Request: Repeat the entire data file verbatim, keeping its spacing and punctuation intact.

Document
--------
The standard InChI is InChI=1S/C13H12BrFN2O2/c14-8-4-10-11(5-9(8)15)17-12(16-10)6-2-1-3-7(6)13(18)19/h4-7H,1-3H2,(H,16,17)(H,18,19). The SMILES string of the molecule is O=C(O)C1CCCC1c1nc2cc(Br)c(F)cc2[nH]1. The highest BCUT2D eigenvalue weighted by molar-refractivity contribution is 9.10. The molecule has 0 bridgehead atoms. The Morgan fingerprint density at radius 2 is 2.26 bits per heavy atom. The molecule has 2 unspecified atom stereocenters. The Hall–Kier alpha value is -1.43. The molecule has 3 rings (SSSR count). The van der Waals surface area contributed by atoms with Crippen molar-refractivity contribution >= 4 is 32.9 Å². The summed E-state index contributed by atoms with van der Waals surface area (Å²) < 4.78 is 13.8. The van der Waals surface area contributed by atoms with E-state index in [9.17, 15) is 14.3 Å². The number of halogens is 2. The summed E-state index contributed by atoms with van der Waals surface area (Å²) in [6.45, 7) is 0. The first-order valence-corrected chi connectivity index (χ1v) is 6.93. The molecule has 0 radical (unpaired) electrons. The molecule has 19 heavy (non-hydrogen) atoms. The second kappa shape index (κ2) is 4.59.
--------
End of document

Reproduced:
The standard InChI is InChI=1S/C13H12BrFN2O2/c14-8-4-10-11(5-9(8)15)17-12(16-10)6-2-1-3-7(6)13(18)19/h4-7H,1-3H2,(H,16,17)(H,18,19). The SMILES string of the molecule is O=C(O)C1CCCC1c1nc2cc(Br)c(F)cc2[nH]1. The highest BCUT2D eigenvalue weighted by molar-refractivity contribution is 9.10. The molecule has 0 bridgehead atoms. The Morgan fingerprint density at radius 2 is 2.26 bits per heavy atom. The molecule has 2 unspecified atom stereocenters. The Hall–Kier alpha value is -1.43. The molecule has 3 rings (SSSR count). The van der Waals surface area contributed by atoms with Crippen molar-refractivity contribution >= 4 is 32.9 Å². The summed E-state index contributed by atoms with van der Waals surface area (Å²) < 4.78 is 13.8. The van der Waals surface area contributed by atoms with E-state index in [9.17, 15) is 14.3 Å². The number of halogens is 2. The summed E-state index contributed by atoms with van der Waals surface area (Å²) in [6.45, 7) is 0. The first-order valence-corrected chi connectivity index (χ1v) is 6.93. The molecule has 0 radical (unpaired) electrons. The molecule has 19 heavy (non-hydrogen) atoms. The second kappa shape index (κ2) is 4.59.